White people tend to deal with racism in the abstract. We choose not to humanize those who bear its effects, because it’s too uncomfortable.
It occurs. It’s horrible. It’s rare. That’s typically the extent to which we acknowledge it.
If we want things to change, we’ll need to do more. We’ll need to listen to uncomfortable stories and reflect on how we might be guilty of racist or bigoted thoughts, opinions or feelings and find ways to rid ourselves and society of it.
The first question I have asked every person I have interviewed for the blog is “What is the first racist experience you remember?”
Here are their stories.
“Go Home, Nigger”
I was about 14 years old. I was on vacation to see my grandparents who lived in Covington, Tennessee.
I remember it like it was yesterday. I was out on a run and a red truck flew by, threw a beer can at me and said “Go home, nigger.”
I kept going on my run. I never forgot about it. That was the first time I was called that. I didn’t think about it again until 8 or 9 years ago when I moved here and started CoHO. Someone sent me a letter, called me a nigger and a bunch of other stuff.
I was mentoring this group of guys at the time and I read it to the group to let them know some people want to carry silly ideas. I keep that in my book.
I use it as fuel.
I don’t get angry or try to say, “White people are this way, all of them.” I take it as an opportunity to say this is what some people believe. I take it as a chance to remind myself there are people out there who need some healing in their mind and heart and go from there. I try hard to understand this individual is more than what they’ve communicated to me.
Given an opportunity to sit down with them — I’ve sat down with people with white supremacist leanings or some who are OK with the Confederacy in the South — I take it as an opportunity to listen to them and understand where they are coming from.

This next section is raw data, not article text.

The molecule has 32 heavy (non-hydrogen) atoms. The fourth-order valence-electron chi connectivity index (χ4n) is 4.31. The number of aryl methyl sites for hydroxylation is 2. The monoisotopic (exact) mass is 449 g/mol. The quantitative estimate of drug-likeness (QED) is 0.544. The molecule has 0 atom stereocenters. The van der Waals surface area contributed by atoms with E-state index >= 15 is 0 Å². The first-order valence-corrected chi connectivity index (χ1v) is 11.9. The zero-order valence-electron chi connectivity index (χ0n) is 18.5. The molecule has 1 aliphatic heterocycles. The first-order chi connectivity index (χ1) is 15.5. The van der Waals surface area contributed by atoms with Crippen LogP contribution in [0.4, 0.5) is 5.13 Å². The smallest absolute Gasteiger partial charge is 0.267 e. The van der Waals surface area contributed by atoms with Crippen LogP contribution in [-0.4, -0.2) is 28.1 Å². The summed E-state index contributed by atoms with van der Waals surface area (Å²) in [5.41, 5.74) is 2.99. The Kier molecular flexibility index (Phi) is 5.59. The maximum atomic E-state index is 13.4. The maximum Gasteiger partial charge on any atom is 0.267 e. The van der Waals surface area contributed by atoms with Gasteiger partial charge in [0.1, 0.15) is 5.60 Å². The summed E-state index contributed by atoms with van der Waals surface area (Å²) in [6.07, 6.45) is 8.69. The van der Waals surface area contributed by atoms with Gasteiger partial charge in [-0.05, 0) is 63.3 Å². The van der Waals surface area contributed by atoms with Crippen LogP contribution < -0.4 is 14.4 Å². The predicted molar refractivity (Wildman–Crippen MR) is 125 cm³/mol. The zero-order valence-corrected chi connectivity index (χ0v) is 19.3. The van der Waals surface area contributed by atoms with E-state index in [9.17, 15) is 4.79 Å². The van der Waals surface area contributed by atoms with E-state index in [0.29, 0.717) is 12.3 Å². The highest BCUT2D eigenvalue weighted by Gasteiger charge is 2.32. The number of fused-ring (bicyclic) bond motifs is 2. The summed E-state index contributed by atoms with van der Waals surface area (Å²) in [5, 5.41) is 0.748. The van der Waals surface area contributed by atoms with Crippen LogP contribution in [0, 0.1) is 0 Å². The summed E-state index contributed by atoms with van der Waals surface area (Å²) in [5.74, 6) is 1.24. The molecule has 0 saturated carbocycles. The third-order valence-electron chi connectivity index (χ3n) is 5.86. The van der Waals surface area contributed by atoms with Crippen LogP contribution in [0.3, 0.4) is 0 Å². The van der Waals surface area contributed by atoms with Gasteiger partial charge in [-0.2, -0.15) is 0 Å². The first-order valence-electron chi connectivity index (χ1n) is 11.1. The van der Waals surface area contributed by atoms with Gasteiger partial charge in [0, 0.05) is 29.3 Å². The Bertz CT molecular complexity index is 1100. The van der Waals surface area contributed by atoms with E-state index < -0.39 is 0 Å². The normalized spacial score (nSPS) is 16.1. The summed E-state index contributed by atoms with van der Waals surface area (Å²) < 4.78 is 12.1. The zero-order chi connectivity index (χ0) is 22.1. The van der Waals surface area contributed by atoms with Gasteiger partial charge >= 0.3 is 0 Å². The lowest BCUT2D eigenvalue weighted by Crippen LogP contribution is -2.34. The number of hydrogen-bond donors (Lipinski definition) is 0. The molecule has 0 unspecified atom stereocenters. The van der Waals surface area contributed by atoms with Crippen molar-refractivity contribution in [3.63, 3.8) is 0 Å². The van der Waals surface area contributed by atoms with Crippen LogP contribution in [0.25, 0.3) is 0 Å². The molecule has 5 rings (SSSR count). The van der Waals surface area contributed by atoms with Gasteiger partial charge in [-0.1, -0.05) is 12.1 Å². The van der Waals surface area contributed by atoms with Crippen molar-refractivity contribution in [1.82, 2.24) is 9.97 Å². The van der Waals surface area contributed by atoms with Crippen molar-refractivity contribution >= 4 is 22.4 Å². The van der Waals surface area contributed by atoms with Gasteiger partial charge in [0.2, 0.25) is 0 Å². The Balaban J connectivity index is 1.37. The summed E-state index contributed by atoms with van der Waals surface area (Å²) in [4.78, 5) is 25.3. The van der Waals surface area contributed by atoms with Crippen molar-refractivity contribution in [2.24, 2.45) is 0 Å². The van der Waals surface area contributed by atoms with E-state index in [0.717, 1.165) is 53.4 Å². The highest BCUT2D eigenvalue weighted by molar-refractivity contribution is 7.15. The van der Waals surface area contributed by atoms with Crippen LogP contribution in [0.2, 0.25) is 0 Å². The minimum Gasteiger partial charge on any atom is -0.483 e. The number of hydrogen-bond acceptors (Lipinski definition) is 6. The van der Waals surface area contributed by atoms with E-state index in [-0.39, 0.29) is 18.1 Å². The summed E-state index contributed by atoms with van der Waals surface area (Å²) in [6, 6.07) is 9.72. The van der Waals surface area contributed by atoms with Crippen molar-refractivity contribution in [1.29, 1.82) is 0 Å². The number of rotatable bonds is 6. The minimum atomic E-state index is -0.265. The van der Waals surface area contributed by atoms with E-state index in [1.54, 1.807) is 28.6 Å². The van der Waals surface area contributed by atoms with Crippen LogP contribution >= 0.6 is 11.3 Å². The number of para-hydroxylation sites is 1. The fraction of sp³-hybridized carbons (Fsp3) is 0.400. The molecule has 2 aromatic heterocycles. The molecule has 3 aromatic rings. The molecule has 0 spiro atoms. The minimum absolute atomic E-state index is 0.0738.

“There’s Another Door, Nigger”
My mom worked for a company in Vilonia and I was going to work with her one day. We stopped at the Conoco in Vilonia and I walked in to pay for gas and some other stuff.
When you go in, there are double doors and there’s a guy leaned up against the door you would use to go out, and he was speaking to the cashier. Both of them were white. He was a biker and had his motorcycle outside.
I get what I need and check out, head to the door and I’m automatically thinking he’ll get out of the way. He looked at me and said, “There’s another door, nigger.”
I didn’t know how to respond. I’m originally from Brooklyn. We moved here when I was 10. New York to Arkansas is a different experience. I didn’t know what to say.
I went out the other door and this rage came over me. I was a hothead. I turned around and kicked his motorcycle over. He came out and went crazy, my mom didn’t know what was happening, but she got out when I kicked the bike over.
The girl at the register said she was going to call the cops. Nothing happened, we just ended up leaving.
I knew I was black.
It’s a lot to process, especially when you have friends of the other race. It makes you question a lot. It makes you question your friends you’ve known for years, question their parents and people they were raised around.
There’s a lot that goes through your head. You don’t know who to trust, who not to trust. You question your worth.